F1: Is this truly a reinvigoration, or a trick?
F1 World Champion Sebastian Vettel drives in for a pitstop during practice for the Australian Formula One Grand Prix at the Albert Park circuit on March 16, 2012 in Melbourne, Australia. (Photo by Paul Gilham/Getty Images)
If someone had told me that this year’s Formula One World Championship would see seven winners from as many races, then calling them crazy probably wouldn’t have been enough.
It’s been a breath of fresh air following one of the most one-sided championships since Schumacher’s Ferrari days, where Sebastian Vettel romped home to the title with several rounds to spare.
Regulations on exhaust placement to cut down on aerodynamic advantages has arguably had the biggest influence on leveling out this year’s competition.
It’s helped Williams find their first victory in eight years, in partnership with engine supplier Renault once more just like their glory days in 90′s.
It’s brought Lotus F1 into the fight for the minor placings in the constructors championship and almost brought Sauber their first victory as an independent team.
The lack of off-throttle blown diffusers has cut back Red Bull’s distinct edge over the rest of the field, and as viewers we must be better off for it. Or are we?
While innovations in bodywork and aerodynamics come to the fore every season, tyre quality has taken a step in the opposite direction.
Pirelli took over the helm of tyre supplier from Bridgestone at the beginning of the 2011 season, and all the pre-season talk last year was about the rapid degradation of the new rubber. Rightfully so.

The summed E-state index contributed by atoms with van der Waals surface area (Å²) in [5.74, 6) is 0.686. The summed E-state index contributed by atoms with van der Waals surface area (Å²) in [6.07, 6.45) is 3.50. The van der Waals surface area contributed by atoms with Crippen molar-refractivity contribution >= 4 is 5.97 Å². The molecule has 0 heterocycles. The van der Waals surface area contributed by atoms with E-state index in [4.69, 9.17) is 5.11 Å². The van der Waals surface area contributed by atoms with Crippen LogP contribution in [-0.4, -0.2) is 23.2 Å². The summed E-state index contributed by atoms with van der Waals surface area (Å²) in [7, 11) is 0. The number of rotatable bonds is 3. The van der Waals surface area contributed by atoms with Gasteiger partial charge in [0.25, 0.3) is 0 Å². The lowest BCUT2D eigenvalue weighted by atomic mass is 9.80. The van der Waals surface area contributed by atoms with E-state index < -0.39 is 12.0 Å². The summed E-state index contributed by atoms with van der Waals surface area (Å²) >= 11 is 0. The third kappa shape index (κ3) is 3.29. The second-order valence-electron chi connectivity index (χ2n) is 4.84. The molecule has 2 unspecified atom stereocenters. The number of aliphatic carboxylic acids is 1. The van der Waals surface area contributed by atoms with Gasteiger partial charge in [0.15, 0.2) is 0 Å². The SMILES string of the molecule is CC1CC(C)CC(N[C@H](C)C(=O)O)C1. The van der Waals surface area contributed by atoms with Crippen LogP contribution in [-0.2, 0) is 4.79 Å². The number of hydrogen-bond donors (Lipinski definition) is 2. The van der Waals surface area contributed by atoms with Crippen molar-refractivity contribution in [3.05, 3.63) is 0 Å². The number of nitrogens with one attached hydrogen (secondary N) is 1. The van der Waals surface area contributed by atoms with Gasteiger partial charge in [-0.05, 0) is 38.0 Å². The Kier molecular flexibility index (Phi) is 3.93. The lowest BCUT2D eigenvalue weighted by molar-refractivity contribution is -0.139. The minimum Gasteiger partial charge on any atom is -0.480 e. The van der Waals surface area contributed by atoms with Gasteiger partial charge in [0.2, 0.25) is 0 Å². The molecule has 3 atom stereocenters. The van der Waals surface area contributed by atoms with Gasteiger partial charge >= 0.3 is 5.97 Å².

Last year’s blistering debacle at Spa was a testament to how unprepared the supplier was to cope with Formula One standards of wear and tear.
Now into their second season, Pirelli have improved the longevity of their prime tyre considerably. There has been much less talk about the rubber this year than 2011, but the issue is still there for people to see.
They feel like a shadow of the giant Bridgestone that preceded them, in terms of consistency and quality.
Now, for sure, this hasn’t impeded on the quality of the racing this year. In fact, it has given it a unique flavour.
Just look at Mark Webber’s prime tyre move on the outside of Fernando Alonso at Silverstone to win the race, as the Spaniard’s soft compound gave up on him. The gap between compound durability has never been larger.
It does raise the question though of whether we should be celebrating more exciting racing as a result of poorer standards of parts – in this case the tyres.
It seems to conflict with the ethos of Formula One, that is it being the pinnacle of engineering and mechanical innovation.
F1 Chief Executive Bernie Ecclestone has employed little tricks like the Drag Reduction System to mask the issues Pirelli have had.
It’s been creating tacky, fake overtaking scenarios and not allowing the racing to be the direct result of the drivers’ abilities.
At the halfway point in this season I can say this is easily the most thrilling season I’ve witnessed since 2008, where the championship came down to the final corner at Brazil to give Lewis Hamilton his title. But I may end up looking back on 2012′s season wondering why I enjoyed it.
Should a sport forget its roots in new ideas and forward thinking for the sake of a bit of entertainment?
I’ve never felt so split down the middle looking at this fine sport.